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What does ‘leaves on the line’ mean?

‘Leaves on the line’ can feel like the most ‘British’ excuse there is for trains not running to time. After all, why would leaves cause your train to be late? Here’s our handy guide to what those pesky leaves can do to trains and what rail operators do to try and minimise delays.

What does ‘leaves on the line’ mean?

In part, it’s exactly what it sounds like! In the Autumn, when trees start to shed their leaves, they end up everywhere. One of those places is all over the railway.

While leaves alone won’t do any harm, the problem starts when trains run over them repeatedly and the ground becomes damp. Wet weather combined with a build-up of leaves turns them into a sort of slippery and mushy substance, which causes train wheels to skid. Think of it like driving on black ice!

Why do leaves on the line cause delays?

If a train is trying to speed up on a section covered in leaves, this can cause the wheels to skid. This is known as ‘wheelslip’. When this happens, it can’t gain any power or traction, so it can’t gain any speed. This means that trains will take longer to get where they need to go, as drivers need to apply power more gradually to avoid wheelslip.

Similarly, if a train is trying to brake, the wheels will slide again, so it’s unable to slow down quickly. To counter this, drivers will often slow down earlier and more gradually to avoid wheelslip and ensure a smoother ride for passengers.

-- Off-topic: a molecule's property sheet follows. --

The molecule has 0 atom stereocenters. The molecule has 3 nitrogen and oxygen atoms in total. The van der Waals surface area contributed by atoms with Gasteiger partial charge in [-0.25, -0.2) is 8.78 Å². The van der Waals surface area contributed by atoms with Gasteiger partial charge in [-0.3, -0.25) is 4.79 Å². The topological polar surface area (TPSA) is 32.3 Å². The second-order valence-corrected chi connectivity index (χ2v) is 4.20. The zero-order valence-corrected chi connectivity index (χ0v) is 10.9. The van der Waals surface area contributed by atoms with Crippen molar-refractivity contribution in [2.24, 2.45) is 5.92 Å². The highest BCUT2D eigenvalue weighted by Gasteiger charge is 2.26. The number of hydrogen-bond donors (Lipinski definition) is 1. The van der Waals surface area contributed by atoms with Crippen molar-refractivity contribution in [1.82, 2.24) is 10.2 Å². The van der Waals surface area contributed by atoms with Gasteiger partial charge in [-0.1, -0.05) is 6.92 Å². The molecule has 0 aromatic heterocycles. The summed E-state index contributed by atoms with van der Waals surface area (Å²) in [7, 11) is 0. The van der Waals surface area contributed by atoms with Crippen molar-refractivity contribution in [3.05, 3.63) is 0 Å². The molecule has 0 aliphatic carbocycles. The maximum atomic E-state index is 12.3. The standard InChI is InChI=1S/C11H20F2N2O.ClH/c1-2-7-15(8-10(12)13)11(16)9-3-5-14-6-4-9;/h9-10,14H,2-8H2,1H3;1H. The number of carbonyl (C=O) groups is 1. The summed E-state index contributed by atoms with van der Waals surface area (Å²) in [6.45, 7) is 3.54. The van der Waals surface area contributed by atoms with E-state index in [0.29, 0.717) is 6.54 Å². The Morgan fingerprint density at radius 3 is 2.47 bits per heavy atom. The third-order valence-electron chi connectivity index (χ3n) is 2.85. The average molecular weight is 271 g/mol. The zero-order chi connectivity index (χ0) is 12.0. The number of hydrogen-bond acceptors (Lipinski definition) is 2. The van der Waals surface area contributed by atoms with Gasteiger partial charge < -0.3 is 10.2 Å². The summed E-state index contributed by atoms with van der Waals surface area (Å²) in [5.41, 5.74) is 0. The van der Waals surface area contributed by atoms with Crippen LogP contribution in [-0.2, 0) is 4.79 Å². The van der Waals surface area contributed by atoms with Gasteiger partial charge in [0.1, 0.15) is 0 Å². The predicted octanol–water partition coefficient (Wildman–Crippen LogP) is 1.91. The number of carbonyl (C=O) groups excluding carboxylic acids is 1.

What does the railway do about leaves on the line?

During the Autumn, you might see some different-looking trains out on the network. They’ll be rather short and have a locomotive on either end of some blue-coloured equipment. These are called ‘Railhead Treatment Trains’ and they use a high-powered water jet to wash away leaf mulch from the tracks.

On areas of the network where leaves on the line are known to cause a particular problem, these trains will often run overnight to ensure that the line is clean for the first trains in the morning.

Will train times change because of leaves on the line?

Some rail companies will introduce a leaf fall timetable, which adds a few extra minutes or removes some stops in order to give trains more time to run safely.

You can find more information on the National Rail website, but here are the currently announced changes for 2022 in a nutshell:

Rail Operator Planned Changes
Chiltern Railways From 3 October:

Trains running towards London on the Aylesbury Vale Parkway to London Marylebone via Amersham route may depart up to three minutes earlier. Other Chiltern services may arrive at destinations up to three minutes later.

Merseyrail From 3 October:

Trains running towards Liverpool from Chester, Ellesmere Port and Southport may leave stations up to three minutes earlier, but will arrive in Liverpool City Centre at their usual time.

Trains running from Liverpool to Chester, Ellesmere Port and Southport will depart at their usual time from Liverpool City Centre, but will arrive at subsequent stations up to three minutes later.

Northern From 3 October:

The following routes will see an amended timetable:

  • Sunderland/Newcastle to Hexham/Carlisle

From 10 October:

The following routes will also see an amended timetable:

  • Manchester Victoria to Blackburn/Clitheroe
  • Manchester Piccadilly to Hazel Grove/Buxton
  • Manchester Piccadilly to Sheffield (stopping service)

If your train is delayed as a result of leaves on the line, you may be entitled to compensation.